Parish boosting East Bank water treatment

Published 12:08 am Saturday, January 2, 2016

RESERVE — A retention pond in Reserve will soon be turned into a wastewater treatment facility that can treat more than a million gallons of wastewater a day.

St. John the Baptist Parish Utilities Director Blake Fogleman said the East Bank needs more wastewater treatment capacity and the facility for LaPlace is at or near capacity.

“Currently, there is a wastewater retention pond (in Reserve), meaning when we get heavy water from rain, the parish pumps to this pond,” Fogleman said. “Whenever the rain stops and the treatment catches up, they turn around and pump out from the pond into the treatment facility.”

Fogleman said the pond is located at the end of Za Road in Reserve.

“There is nothing there expect for pumps,” Fogleman said. “What we are doing is turning it into an oxidation pond. We’re going to put some aerators in the water, and we are going to create a treatment facility in the pond. The current pond, I believe is 2,000 by 1,000 feet, and we’re only using a third of that. We are going to be able to treat 3 million gallons a day. We aren’t going out there to build huge tanks like you see on the side of the interstate. This is going to look like a pond, with a bunch of boulders in the water, turning up the water.”

LaPlace resident Sandra Barbier said she is worried the project would turn out like a wastewater assimilation project in Hammond, which she said destroyed the local wetlands.

“The project in Hammond takes treated sewage and puts it in a marsh,” Barbier said. “I have friends up there who have told me how it damaged and destroyed acres of marsh. My concern is that whatever we do in St. John doesn’t damage the marsh. We need that marsh to protect us against surges from the lake. Marshland is good to have, and it’s important habitat.”

Fogleman said a wetland assimilation project, which would potentially put treated wastewater into the wetlands, is in the study phase and not part of the parish’s current effort.

“You have to do a baseline study before you can dump water into the wetlands,” Fogleman said. “The study will take a year to complete before the scientist and the specialist will even say, ‘Yes, you can put water into this wetland.’”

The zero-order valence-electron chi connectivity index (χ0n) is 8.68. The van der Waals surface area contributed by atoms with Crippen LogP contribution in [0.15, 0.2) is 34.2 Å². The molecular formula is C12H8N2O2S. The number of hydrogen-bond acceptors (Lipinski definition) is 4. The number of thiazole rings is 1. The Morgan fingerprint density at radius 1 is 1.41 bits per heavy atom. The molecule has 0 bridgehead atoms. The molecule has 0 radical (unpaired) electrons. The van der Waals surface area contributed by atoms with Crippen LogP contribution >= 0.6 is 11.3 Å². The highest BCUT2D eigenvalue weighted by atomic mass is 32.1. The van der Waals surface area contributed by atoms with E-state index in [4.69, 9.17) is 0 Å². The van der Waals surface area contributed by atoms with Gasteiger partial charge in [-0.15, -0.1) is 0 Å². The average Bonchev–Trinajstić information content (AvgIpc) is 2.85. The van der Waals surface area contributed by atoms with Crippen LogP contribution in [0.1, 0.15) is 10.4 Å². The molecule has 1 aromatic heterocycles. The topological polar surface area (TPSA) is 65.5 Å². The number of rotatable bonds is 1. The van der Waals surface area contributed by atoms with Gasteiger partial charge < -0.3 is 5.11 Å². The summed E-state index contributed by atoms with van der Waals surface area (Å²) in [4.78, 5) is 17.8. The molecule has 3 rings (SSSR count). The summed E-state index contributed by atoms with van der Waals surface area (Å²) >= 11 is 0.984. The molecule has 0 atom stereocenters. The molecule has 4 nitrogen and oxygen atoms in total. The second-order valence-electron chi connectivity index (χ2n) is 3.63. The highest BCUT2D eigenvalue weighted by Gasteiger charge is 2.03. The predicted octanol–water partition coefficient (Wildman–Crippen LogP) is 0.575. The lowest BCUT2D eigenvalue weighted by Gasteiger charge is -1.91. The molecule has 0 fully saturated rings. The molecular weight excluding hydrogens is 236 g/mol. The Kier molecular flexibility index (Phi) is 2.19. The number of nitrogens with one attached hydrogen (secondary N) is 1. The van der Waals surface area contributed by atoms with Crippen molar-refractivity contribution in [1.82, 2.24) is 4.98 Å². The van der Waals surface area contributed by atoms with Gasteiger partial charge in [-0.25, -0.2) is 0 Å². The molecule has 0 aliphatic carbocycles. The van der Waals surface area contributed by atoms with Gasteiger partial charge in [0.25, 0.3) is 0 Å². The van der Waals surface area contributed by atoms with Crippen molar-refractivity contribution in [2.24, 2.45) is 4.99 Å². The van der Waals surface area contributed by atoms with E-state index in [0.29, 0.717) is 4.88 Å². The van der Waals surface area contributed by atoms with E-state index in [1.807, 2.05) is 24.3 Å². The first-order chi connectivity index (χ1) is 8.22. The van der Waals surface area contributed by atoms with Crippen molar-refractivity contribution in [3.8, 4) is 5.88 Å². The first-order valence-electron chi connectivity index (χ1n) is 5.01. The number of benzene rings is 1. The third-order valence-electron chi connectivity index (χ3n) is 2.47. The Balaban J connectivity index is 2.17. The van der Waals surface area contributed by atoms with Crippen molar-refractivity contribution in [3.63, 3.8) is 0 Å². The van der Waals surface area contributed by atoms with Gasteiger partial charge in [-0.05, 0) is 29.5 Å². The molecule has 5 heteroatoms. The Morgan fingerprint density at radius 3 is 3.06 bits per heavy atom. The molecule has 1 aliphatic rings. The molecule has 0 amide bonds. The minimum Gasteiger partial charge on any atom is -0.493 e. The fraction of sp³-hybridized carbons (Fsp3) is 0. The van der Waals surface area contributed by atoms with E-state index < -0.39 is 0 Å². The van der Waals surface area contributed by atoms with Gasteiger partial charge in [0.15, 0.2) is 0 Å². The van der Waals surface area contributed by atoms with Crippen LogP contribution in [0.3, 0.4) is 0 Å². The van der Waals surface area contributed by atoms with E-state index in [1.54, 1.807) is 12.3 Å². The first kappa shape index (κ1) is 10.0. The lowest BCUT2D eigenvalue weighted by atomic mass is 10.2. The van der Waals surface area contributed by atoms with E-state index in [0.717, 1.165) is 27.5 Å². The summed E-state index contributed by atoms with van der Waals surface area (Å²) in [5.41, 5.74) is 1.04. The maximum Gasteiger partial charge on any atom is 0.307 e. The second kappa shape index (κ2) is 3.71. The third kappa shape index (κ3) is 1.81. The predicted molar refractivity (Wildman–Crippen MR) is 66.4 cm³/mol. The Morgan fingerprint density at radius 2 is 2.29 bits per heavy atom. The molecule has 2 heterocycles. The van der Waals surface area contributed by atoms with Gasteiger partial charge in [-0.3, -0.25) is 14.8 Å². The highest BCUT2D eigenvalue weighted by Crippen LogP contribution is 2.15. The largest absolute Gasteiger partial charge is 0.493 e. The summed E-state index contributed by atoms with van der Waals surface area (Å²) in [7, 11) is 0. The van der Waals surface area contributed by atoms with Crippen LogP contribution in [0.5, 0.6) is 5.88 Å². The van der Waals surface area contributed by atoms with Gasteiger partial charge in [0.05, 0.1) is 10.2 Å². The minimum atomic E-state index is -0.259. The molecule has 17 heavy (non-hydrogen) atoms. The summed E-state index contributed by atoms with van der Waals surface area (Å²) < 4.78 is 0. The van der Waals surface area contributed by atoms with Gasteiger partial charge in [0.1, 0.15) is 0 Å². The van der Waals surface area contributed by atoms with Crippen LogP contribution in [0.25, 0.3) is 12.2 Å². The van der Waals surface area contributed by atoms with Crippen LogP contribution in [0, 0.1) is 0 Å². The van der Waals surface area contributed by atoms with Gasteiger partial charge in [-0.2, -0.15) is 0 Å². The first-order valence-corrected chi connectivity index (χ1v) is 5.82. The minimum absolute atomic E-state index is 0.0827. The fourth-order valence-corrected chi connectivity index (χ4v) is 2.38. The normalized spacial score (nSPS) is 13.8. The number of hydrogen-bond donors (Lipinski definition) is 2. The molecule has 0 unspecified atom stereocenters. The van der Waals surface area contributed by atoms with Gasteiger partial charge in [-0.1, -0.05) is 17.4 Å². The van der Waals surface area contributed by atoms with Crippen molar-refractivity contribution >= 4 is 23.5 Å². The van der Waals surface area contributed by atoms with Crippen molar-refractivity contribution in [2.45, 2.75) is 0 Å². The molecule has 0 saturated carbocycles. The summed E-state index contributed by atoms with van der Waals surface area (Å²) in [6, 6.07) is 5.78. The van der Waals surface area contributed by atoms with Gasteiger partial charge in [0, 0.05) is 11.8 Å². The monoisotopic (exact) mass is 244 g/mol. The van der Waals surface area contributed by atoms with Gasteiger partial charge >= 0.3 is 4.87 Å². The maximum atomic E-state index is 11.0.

The parish’s project is moving forward regardless because utility crews have a place to discharge — it goes to the river.

“If there is a possibility, and the specialists say we can, we’ll put a portion of the discharge in the wetlands once the study is done,” Fogleman said.

The wastewater project is in the permitting stage, according to authorities, who hope to open up bidding for the project soon.

Fogleman said he researched the Hammond facility, adding the project in Reserve is different.

“They reintroduced water to a place that didn’t have water,” Fogleman said. “Meaning those places dried out for a long period of time and the wastewater plant reintroduced it and it threw everything off kilter. The wetlands that we would be dealing with are currently wetlands, meaning they are used to water, nutrients and those things.”

Fogleman believes the new oxidation wastewater treatment pond will be good for the parish.

“We are remaining in the same footprint,” he said. “We are treating the water in the pond itself. It is going to give us much needed capacity that we have been struggling with. It gives us the ability to treat more wastewater. If the parish would grow more on the East Bank, we would be able to handle the treatment.”

Barbier said she hopes, if officials feel the project doesn’t destroy the wetlands, that they includes safeguards so it can’t be mishandled in the future by accident or on purpose.

“I think how this system is operated in the future is going to be just as important as the design,” Barbier said.